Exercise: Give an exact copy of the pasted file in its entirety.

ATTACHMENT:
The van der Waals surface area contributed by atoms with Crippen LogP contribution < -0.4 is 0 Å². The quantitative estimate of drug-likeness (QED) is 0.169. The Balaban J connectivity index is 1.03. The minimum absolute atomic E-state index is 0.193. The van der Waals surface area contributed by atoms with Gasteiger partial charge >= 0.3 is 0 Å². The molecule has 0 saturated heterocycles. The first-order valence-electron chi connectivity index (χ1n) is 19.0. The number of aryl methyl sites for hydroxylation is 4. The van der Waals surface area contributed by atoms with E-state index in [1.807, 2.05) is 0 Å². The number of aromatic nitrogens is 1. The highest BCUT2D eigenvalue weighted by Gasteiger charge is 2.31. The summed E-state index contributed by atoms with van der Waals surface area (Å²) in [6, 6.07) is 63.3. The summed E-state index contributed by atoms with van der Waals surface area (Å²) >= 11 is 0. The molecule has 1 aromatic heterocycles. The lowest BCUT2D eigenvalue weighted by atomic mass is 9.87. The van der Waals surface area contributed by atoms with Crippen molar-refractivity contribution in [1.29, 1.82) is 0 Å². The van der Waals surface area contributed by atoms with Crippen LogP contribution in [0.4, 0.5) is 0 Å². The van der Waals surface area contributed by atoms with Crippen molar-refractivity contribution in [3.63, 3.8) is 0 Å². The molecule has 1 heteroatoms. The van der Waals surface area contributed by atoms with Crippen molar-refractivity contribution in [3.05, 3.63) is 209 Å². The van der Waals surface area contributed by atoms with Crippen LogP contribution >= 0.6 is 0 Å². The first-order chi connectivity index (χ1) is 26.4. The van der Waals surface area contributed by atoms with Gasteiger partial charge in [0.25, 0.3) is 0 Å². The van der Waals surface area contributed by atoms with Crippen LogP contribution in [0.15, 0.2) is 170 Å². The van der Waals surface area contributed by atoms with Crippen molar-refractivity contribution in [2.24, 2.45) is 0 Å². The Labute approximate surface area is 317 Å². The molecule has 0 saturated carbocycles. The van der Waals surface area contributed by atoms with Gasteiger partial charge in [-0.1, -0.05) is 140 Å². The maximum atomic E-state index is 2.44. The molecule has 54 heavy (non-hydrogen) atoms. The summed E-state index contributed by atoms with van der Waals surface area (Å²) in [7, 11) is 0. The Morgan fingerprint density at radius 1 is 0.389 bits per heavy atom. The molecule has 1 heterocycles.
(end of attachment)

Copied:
The van der Waals surface area contributed by atoms with Crippen LogP contribution < -0.4 is 0 Å². The quantitative estimate of drug-likeness (QED) is 0.169. The Balaban J connectivity index is 1.03. The minimum absolute atomic E-state index is 0.193. The van der Waals surface area contributed by atoms with Gasteiger partial charge >= 0.3 is 0 Å². The molecule has 0 saturated heterocycles. The first-order valence-electron chi connectivity index (χ1n) is 19.0. The number of aryl methyl sites for hydroxylation is 4. The van der Waals surface area contributed by atoms with E-state index in [1.807, 2.05) is 0 Å². The number of aromatic nitrogens is 1. The highest BCUT2D eigenvalue weighted by Gasteiger charge is 2.31. The summed E-state index contributed by atoms with van der Waals surface area (Å²) in [6, 6.07) is 63.3. The summed E-state index contributed by atoms with van der Waals surface area (Å²) >= 11 is 0. The molecule has 1 aromatic heterocycles. The lowest BCUT2D eigenvalue weighted by atomic mass is 9.87. The van der Waals surface area contributed by atoms with Crippen molar-refractivity contribution in [1.29, 1.82) is 0 Å². The van der Waals surface area contributed by atoms with Crippen LogP contribution in [0.4, 0.5) is 0 Å². The van der Waals surface area contributed by atoms with Crippen molar-refractivity contribution in [3.63, 3.8) is 0 Å². The molecule has 1 heteroatoms. The van der Waals surface area contributed by atoms with Crippen molar-refractivity contribution in [3.05, 3.63) is 209 Å². The van der Waals surface area contributed by atoms with Crippen LogP contribution >= 0.6 is 0 Å². The first-order chi connectivity index (χ1) is 26.4. The van der Waals surface area contributed by atoms with Gasteiger partial charge in [0.25, 0.3) is 0 Å². The van der Waals surface area contributed by atoms with Crippen LogP contribution in [0.15, 0.2) is 170 Å². The van der Waals surface area contributed by atoms with Crippen molar-refractivity contribution in [2.24, 2.45) is 0 Å². The Labute approximate surface area is 317 Å². The molecule has 0 saturated carbocycles. The van der Waals surface area contributed by atoms with Gasteiger partial charge in [-0.1, -0.05) is 140 Å². The maximum atomic E-state index is 2.44. The molecule has 54 heavy (non-hydrogen) atoms. The summed E-state index contributed by atoms with van der Waals surface area (Å²) in [7, 11) is 0. The Morgan fingerprint density at radius 1 is 0.389 bits per heavy atom. The molecule has 1 heterocycles.